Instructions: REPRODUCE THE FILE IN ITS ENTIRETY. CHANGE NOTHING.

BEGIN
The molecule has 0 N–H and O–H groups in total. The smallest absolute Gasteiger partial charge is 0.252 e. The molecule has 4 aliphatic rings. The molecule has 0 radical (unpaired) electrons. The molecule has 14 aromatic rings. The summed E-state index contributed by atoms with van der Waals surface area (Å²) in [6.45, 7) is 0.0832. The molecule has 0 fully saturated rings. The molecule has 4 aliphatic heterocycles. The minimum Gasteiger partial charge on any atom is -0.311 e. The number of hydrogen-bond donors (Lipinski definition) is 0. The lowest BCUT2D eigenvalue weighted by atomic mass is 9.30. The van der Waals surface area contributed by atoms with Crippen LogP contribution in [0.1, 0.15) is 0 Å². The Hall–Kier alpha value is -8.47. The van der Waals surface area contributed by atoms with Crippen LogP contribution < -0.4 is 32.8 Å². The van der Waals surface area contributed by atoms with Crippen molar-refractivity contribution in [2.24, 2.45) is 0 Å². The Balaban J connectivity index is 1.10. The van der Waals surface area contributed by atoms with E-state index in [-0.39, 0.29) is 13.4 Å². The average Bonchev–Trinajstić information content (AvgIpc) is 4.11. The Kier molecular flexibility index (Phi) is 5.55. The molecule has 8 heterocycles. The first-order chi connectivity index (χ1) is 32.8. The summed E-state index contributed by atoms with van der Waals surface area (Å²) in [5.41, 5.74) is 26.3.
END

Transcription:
The molecule has 0 N–H and O–H groups in total. The smallest absolute Gasteiger partial charge is 0.252 e. The molecule has 4 aliphatic rings. The molecule has 0 radical (unpaired) electrons. The molecule has 14 aromatic rings. The summed E-state index contributed by atoms with van der Waals surface area (Å²) in [6.45, 7) is 0.0832. The molecule has 0 fully saturated rings. The molecule has 4 aliphatic heterocycles. The minimum Gasteiger partial charge on any atom is -0.311 e. The number of hydrogen-bond donors (Lipinski definition) is 0. The lowest BCUT2D eigenvalue weighted by atomic mass is 9.30. The van der Waals surface area contributed by atoms with Crippen LogP contribution in [0.1, 0.15) is 0 Å². The Hall–Kier alpha value is -8.47. The van der Waals surface area contributed by atoms with Crippen LogP contribution < -0.4 is 32.8 Å². The van der Waals surface area contributed by atoms with Crippen molar-refractivity contribution in [2.24, 2.45) is 0 Å². The Balaban J connectivity index is 1.10. The van der Waals surface area contributed by atoms with E-state index in [-0.39, 0.29) is 13.4 Å². The average Bonchev–Trinajstić information content (AvgIpc) is 4.11. The Kier molecular flexibility index (Phi) is 5.55. The molecule has 8 heterocycles. The first-order chi connectivity index (χ1) is 32.8. The summed E-state index contributed by atoms with van der Waals surface area (Å²) in [5.41, 5.74) is 26.3.